Another possible ingredient in the mix: digital media. Gen Z is not exactly waiting on the pier for the next instalment of Charles Dickens’s new novel to arrive by boat. They have lived their whole life, as the writer Venkatesh Rao put it, “inside a cage of time made up of 32 satellites orbiting Earth.” What the young want – TV shows, songs, commodities – is available any time, and always has been. So: Less time spent reminiscing plus less time spent anticipating means more time moored in the present. We might guess – from other research – that this too puts the brakes on time.

In the early going of the pandemic, my wife and I got a wee inkling of what it might feel like to be a kid. We were jacked in to their time signature. Too bad it was mostly because we were overloading our circuits being stressed out and rolling the dice on what to do and which experts to believe; the lazy river was full of crocodiles. But as the weeks passed, and normalcy set in, the gulf between the generations began to open again. Time sped up as we calmed down, while they continued on their unhurried course. The kids seemed chill, for the most part – although much more was going on inside their heads.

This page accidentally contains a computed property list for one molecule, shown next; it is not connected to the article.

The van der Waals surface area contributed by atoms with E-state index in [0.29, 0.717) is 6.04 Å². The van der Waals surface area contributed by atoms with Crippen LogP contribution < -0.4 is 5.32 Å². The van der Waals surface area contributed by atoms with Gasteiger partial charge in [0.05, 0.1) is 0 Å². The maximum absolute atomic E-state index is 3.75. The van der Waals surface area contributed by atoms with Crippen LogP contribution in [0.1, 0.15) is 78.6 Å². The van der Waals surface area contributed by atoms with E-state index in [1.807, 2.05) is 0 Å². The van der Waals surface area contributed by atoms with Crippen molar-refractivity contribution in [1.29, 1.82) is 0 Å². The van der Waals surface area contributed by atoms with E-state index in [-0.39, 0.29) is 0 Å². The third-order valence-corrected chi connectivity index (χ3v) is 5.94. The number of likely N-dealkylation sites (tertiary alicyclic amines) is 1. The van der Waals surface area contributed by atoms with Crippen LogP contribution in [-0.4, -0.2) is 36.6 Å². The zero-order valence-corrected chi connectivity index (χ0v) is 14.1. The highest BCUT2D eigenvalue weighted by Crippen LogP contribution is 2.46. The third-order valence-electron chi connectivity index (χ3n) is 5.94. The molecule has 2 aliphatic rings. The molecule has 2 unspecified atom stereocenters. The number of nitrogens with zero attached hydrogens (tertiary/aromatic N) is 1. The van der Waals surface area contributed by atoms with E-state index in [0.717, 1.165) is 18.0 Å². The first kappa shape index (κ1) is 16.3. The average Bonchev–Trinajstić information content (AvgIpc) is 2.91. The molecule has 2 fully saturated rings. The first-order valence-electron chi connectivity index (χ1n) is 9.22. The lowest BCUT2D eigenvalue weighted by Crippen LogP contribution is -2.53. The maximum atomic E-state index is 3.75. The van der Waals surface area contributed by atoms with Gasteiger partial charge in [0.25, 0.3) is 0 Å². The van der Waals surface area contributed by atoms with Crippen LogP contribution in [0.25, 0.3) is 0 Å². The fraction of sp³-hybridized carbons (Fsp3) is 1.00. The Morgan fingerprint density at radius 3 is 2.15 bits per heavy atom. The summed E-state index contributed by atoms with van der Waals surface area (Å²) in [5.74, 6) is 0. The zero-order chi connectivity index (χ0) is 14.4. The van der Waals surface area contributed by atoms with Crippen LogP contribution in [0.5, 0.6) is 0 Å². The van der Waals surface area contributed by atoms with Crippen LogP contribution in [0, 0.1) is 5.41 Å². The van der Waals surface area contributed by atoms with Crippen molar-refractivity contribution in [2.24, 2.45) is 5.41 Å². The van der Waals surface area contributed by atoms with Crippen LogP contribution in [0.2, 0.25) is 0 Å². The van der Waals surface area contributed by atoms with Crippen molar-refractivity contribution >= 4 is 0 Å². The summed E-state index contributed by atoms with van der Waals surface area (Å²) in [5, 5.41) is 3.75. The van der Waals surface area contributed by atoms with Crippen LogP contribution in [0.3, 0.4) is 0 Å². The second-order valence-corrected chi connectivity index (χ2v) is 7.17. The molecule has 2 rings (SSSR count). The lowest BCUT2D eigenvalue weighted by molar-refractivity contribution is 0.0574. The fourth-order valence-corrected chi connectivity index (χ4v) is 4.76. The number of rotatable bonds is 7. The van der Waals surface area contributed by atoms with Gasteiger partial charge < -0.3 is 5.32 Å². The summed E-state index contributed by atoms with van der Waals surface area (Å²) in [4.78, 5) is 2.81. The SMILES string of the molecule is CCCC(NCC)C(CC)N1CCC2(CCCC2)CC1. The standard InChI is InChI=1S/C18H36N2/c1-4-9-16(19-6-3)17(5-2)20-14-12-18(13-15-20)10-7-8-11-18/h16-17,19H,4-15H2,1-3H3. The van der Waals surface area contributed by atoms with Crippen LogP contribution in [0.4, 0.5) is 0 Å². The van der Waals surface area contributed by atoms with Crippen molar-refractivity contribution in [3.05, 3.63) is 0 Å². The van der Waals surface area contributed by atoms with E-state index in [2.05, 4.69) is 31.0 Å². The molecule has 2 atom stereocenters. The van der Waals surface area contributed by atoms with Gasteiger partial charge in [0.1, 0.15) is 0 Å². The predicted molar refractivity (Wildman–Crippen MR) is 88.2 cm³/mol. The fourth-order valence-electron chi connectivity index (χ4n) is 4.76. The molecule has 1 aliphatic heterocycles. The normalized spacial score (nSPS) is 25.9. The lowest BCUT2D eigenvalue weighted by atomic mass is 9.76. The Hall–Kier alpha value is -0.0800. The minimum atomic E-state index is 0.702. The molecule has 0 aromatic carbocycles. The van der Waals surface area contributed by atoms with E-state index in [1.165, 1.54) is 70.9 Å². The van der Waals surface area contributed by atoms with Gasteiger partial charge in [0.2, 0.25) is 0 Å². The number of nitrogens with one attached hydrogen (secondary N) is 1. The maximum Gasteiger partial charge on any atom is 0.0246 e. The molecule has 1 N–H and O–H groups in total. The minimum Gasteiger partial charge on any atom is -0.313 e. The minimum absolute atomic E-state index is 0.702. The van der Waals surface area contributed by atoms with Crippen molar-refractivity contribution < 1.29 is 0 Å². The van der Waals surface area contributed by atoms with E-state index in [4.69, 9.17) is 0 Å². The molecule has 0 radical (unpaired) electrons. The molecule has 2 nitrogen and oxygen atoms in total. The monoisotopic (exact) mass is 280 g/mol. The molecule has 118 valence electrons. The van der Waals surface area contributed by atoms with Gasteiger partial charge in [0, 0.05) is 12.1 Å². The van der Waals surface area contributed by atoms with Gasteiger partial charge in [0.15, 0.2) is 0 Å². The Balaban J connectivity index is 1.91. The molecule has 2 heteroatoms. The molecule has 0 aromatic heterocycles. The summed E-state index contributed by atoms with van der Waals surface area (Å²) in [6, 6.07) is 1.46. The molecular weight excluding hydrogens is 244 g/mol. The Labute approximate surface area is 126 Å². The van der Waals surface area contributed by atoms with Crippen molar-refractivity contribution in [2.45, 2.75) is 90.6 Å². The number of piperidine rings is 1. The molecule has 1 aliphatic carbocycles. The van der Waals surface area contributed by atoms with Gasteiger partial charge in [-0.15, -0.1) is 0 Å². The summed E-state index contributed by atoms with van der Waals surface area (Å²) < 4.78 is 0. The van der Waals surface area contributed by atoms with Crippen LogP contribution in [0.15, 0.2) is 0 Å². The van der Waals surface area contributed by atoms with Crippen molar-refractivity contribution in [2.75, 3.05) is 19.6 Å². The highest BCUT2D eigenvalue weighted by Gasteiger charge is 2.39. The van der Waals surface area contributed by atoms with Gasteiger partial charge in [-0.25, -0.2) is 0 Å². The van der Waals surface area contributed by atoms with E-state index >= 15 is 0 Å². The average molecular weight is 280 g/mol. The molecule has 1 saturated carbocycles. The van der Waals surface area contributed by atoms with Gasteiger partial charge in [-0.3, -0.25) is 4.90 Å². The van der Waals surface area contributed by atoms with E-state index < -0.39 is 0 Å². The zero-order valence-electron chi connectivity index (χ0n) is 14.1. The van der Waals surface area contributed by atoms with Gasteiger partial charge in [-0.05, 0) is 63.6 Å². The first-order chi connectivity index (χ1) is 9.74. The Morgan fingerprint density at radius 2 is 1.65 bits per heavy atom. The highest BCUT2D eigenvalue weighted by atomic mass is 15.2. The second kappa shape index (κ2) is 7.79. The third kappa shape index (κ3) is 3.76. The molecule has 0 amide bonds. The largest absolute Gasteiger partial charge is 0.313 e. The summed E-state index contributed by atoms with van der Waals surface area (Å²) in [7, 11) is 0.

There is a new word in circulation, hatched not from the neuroscience labs but from the jittery zeitgeist. The word is “shadowtime.” As defined by its creators, it is “a feeling of living in two distinctly different temporal scales simultaneously.” It’s as if two clocks are ticking at once – real time and existential time.